Tuesday, July 3, 2018

Economic Impact of Widowhood

 The social symptoms of widowhood, in combination with the overarching disempowerment of women from birth, leads to economic instability for widows. The widows with children further feel the impacts of disempowerment as resources required to sustain their families become scarce. Ibrahim-Leathers stresses that economic empowerment of women by helping them realize their potential and by providing them with a small source of capital to put their goals into gear can effectively help combat the social and humanitarian issues that arise from widowhood. The economic crisis sits squarely in between the social crisis that is an element of causation and the humanitarian crisis that emerges as a result of the economic vulnerability as pointed out by Khanna. “Cultural and social discrimination of widows is directly proportional to their economic vulnerability.” This direct proportionality is greater in patriarchal societies due to heightened economic vulnerability caused by structural inequalities in these societies, such as skewed patriarchal inheritance laws that leave widows economically dependent on others or incapable of supporting their own families due to the lack of resources or opportunities.  

In 2015, the Global Fund for Widows surveyed widows in Egypt, who make up a staggering thirty-six percent of the female population living at or below the poverty line. Fifty-three percent of these widows are under the age of 39, with children, and they only receive $1.20 from their government to feed their family. Fifty-three percent of these women have no source of income, but large burdens of debt that leaves them vulnerable, and eighty-two percent of these women want to start their own business, but lack the necessary capital to do so. Due to their inability to become economically independent as a result of social exclusion, absence of familial support, or lack of education, they become victims of violence and humanitarian injustices.  

Economic empowerment through training, social skills, and capital to pursue a path of financial stability creates change and transforms their lives. This conclusion was shared across the panel of speakers at this CSW event. The Global Fund for Widows provided 6,400 widows training in essential skills and a small amount of capital. The results of these measures exemplify the conclusion that economic empowerment of widows is a critical factor in achieving the sustainable development goals by 2030. Seventy-eight percent of widows experienced an increase in their household income by double or even triple percentage digits. Seventy-five percent were able to establish savings. Nine-five percent became economically independent. Ninety-four percent achieved higher social status. Ninety-three percent felt confident to reclaim their legal rights that should have been granted to them after the death of their significant other. And overall, exposure to domestic violence decreased. These women have an independent voice in their communities and in the whole of society due to their increased knowledge and their economic independence and SDGs 1, 2, 3, 4, 5, 8, 10, and 11 were successfully achieved.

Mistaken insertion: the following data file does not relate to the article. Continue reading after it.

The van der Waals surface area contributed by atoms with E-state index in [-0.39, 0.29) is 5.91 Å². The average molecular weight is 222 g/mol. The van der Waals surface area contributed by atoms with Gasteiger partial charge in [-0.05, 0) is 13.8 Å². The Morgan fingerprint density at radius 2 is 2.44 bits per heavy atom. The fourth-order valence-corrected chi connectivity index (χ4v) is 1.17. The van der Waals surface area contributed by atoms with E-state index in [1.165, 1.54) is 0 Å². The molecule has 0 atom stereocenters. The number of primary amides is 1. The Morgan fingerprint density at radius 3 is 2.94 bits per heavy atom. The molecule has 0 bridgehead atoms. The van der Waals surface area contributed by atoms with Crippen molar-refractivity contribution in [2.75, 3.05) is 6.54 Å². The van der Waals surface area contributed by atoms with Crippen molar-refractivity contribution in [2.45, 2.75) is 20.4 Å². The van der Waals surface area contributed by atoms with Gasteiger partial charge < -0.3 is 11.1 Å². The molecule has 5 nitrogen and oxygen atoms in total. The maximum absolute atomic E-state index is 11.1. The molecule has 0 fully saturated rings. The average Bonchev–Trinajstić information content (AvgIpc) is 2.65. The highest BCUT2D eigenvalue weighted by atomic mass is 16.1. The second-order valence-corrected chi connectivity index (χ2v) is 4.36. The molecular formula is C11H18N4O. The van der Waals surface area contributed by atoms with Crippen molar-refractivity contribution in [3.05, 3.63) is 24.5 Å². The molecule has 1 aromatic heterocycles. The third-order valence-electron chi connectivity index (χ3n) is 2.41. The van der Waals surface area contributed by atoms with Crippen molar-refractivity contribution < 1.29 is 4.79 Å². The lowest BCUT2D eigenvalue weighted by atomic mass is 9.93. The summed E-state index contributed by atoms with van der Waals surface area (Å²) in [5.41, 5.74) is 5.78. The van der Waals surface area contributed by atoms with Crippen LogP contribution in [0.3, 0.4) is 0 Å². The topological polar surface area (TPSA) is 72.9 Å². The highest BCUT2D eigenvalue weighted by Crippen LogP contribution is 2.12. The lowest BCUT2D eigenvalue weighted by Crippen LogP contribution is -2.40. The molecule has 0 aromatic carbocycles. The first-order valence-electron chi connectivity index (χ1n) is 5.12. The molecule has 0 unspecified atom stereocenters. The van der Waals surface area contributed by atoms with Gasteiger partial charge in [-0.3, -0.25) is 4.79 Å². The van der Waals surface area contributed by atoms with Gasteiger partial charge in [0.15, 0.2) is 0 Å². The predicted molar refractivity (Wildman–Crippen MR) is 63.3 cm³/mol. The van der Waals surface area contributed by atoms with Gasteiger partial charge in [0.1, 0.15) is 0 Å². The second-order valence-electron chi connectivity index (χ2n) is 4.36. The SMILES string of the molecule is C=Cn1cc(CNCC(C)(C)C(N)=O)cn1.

As stated by Zarin Hainsworth, Chair of National Women’s Association in the UK and representative from Widows Rights International, economic vulnerability exacerbates social and cultural stigmatism. Recalling the points made by Khanna about the direct relationship between economic dependence and cultural stigmatization, as economic vulnerability is combatted with economic empowerment and related resources such as capital and education, social and cultural stigmatization is also etched out of the lives of widows. Further, if economic empowerment does indeed underscore social, cultural stigmatization, it is pragmatic to begin change with the most vulnerable of populations—“with the last woman first.” In patriarchal societies, women are stigmatized based on their relationship or lack thereof with a man. Thereby, single women in those societies are in fact the last women in line. The further stigmas attached to widows puts them at the very end of this spectrum. Therefore, it makes economic sense to empower the most vulnerable population—widows—first if we want to achieve a major part of the sustainable development goals. To do so, we must help create visibility to this real issue that is the epidemic of widowhood.  

 Hainsworth suggests that widow organizations work together to find data, push legislation, and support the economic empowerment of women. The statistics available and readily collected by organizations and governments are not complete and thereby are not fully representative of this massive issue. In some instances, women fear speaking out and feel ashamed of their widowhood status, which is closely attributed to the early disempowerment of widows. In other instances, a census has simply not been conducted in over a decade resulting in a massive amount of undocumented widows. The veil of invisibility must be lifted. As Khanna stated, “we must push our governments on SDG 5 (achieve gender equality and empower all women and girls) linked with SDG 1 (end poverty in all it’s forms everywhere), while encouraging that single women households are put squarely on the discourse of poverty eradication.” Actions taken by the government to combat this root cause of poverty would increase the effectiveness of social programs and signify the changing of cultural stigmatization.



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